Presenters: Zeenat Rahman and Meryl Chertoff
At the Aspen Institute, we have long used values-based dialogue to bring together people across the political spectrum. In order to maintain our national commitment to religious pluralism to ensure a strong civil society, we must learn how to find common ground with those who have different beliefs than us. This workshop will teach the methodology of using select readings to highlight shared values, find common ground, and facilitate connections across diverse stakeholders.
Zeenat Rahman is the Project Director of the Inclusive America Project at the Aspen Institute. She is an expert on global youth issues, interfaith and diversity engagement, and is a former diplomat. Her experience spans national security, foreign policy, and leadership development through work in government, the private sector, and NGO’s – effectively bridging the gap between policy and community solutions.
Zeenat was recently a Presidential Political Appointee, serving as Special Adviser to Secretaries Clinton and Kerry on Global Youth Issues at the US Department of State on Global Youth Issues. In this position, she encouraged foreign governments to respond to youth issues through policy change and created opportunities for young people to pursue their economic and civic aspirations. She created private sector partnerships focused on youth employment and skills development, worked with US embassies to create an extensive network of more than 75 Youth Councils worldwide, and built global entrepreneurship programs to support nascent entrepreneurs in emerging economies. Prior to this appointment, she served as Director of the Center for Faith-Based and Neighborhood Partnerships at the United States Agency for International Development. In this role, she led external engagement efforts with various faith based and community organizations to build support for USAID priorities.
Zeenat is a frequent speaker and commentator who has spoken at venues such as the United Nations, the Nobel Peace Prize Forum, and the White House and appeared on CNN, MSNBC, and many international news outlets. She is a former term member of the Council on Foreign Relations, a member of the British Council’s Transatlantic Network 2020, a Truman National Security Fellow, and a Next Generation Project Fellow. She received a master’s degree in Middle East studies from the University of Chicago, and a B.A. in psychology from the University of Illinois.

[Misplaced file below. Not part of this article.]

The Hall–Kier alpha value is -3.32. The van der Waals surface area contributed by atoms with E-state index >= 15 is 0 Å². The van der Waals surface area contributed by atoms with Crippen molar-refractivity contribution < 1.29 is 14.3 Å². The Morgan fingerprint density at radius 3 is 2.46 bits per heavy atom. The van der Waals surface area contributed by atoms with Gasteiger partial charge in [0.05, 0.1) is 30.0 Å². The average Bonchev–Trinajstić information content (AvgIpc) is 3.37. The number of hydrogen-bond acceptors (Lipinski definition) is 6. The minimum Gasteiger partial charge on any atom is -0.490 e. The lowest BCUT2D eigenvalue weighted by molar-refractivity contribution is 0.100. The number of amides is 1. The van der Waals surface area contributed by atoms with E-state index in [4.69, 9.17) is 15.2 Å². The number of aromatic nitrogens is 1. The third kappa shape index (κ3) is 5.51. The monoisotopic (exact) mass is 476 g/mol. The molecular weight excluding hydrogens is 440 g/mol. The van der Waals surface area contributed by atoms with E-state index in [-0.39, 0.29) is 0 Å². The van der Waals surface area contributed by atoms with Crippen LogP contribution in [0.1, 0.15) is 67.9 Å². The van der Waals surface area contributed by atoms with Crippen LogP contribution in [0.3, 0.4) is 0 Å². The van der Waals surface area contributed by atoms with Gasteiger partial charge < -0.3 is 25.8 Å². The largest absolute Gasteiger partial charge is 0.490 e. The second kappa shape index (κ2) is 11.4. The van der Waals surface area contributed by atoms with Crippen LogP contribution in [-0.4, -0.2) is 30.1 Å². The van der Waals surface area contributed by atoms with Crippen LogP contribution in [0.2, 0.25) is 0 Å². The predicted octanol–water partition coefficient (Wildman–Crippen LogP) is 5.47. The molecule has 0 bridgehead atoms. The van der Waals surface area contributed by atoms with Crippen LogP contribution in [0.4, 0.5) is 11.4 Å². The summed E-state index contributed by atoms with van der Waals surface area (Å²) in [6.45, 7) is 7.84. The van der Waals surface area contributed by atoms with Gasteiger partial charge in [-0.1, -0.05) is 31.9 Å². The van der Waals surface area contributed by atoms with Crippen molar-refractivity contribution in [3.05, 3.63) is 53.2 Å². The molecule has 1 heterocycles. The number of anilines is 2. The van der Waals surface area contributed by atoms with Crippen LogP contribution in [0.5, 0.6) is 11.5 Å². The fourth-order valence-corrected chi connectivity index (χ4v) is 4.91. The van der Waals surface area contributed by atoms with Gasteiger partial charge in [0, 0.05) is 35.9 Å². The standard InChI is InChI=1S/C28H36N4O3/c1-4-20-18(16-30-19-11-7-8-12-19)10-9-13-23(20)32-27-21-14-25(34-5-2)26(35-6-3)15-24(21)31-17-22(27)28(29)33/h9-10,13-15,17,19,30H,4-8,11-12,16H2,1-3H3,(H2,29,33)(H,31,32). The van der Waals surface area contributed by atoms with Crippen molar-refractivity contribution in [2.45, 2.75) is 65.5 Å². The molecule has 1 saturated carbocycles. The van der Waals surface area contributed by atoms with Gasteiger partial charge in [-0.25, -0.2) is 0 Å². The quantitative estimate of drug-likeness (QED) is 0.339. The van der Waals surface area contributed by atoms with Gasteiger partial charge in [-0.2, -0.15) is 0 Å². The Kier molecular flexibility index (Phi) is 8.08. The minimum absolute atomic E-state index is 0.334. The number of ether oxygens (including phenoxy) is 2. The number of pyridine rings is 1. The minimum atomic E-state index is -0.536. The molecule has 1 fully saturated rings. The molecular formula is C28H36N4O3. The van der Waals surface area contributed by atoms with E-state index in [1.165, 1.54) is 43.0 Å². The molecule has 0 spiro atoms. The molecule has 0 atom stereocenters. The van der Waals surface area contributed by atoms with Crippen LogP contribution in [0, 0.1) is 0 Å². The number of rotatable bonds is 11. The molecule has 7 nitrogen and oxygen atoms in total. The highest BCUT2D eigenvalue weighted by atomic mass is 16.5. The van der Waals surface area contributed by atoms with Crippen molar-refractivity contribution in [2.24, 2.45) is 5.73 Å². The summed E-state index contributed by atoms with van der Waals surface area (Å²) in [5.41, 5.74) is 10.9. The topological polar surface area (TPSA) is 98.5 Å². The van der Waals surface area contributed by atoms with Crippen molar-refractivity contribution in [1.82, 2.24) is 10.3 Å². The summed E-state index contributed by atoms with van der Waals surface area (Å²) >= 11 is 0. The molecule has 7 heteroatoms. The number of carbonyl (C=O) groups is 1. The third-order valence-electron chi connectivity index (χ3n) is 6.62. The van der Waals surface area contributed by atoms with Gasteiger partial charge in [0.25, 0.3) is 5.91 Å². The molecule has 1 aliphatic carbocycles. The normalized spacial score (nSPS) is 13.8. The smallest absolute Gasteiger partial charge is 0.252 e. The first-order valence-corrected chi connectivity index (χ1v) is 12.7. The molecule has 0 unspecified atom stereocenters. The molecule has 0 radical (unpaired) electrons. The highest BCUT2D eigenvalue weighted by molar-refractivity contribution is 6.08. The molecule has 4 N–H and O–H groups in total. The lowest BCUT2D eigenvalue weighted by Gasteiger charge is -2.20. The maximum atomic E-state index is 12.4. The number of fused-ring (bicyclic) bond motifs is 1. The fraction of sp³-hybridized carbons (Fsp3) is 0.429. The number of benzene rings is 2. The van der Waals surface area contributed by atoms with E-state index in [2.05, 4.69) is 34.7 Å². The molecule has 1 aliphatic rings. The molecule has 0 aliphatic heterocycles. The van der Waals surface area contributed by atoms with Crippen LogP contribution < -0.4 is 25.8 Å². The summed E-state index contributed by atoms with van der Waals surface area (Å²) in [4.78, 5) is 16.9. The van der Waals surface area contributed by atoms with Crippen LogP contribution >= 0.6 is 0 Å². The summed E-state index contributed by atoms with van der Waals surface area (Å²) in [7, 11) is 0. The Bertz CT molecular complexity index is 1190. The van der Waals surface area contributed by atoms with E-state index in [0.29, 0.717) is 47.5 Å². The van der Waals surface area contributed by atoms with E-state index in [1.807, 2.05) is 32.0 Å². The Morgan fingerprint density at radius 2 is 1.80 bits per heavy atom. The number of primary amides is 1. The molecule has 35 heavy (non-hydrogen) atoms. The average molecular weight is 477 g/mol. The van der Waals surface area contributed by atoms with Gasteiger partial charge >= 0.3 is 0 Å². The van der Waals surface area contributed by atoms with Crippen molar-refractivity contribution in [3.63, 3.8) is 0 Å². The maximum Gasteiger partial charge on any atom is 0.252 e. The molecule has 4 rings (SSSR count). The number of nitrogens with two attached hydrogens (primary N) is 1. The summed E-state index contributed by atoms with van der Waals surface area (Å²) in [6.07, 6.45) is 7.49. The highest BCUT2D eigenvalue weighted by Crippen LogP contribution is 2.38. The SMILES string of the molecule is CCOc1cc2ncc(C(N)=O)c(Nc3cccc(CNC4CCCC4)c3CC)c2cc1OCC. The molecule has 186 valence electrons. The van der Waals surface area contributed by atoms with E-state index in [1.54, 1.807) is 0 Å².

Meryl Justin Chertoff is Executive Director of The Aspen Institute’s Justice & Society Program. From 2006-2009, Ms. Chertoff was Director of the Sandra Day O’Connor Project on the State of the Judiciary at Georgetown Law, studying and educating the public about federal and state courts. At
Georgetown Law, she also developed educational programs for visiting judges and other government officials from overseas.
She served in the Office of Legislative Affairs at the Federal Emergency Management Agency (FEMA), participating in the agency’s transition into the Department of Homeland Security in 2003. Ms. Chertoff has also been a legislative relations professional, Director of New Jersey’s Washington, DC office under two governors, and legislative counsel to the Chair of the New Jersey State Assembly Appropriations Committee. She is a magna cum laude graduate of Harvard-Radcliffe College and earned her J.D. from Harvard Law School. She practiced law for a number of years in New York City and New Jersey, and served as law clerk to Honorable Myron H. Thompson (U.S. District Ct., M.D. Ala).
In addition to work at the Aspen Institute and Georgetown Law, Ms. Chertoff is a member of the O’Connor Judicial Selection Initiative Advisory Committee at the Institute for the Advancement of the American Legal System at the University of Denver. Until 2016, she advised Justice Sandra Day O’Connor on iCivics, an interactive online civics education platform. She is also o the board of the DC Jazz Festival. She blogs on First Amendment, human rights and rule of law issues on Huffington Post. She has written and lectured to lawyers and the public about judicial selection issues; federalism; and intergovernmental affairs.
20. Responding to Hate & Being an Ally
Presenters: Melanie Robbins and Kaneez Naseem
In this interactive session, participants will learn about the nature of bias and hate-motivated acts and their impacts on individuals and communities. Participants will also explore strategies for effectively addressing these incidents when they are being targeted or engaging in ally behavior in support of others.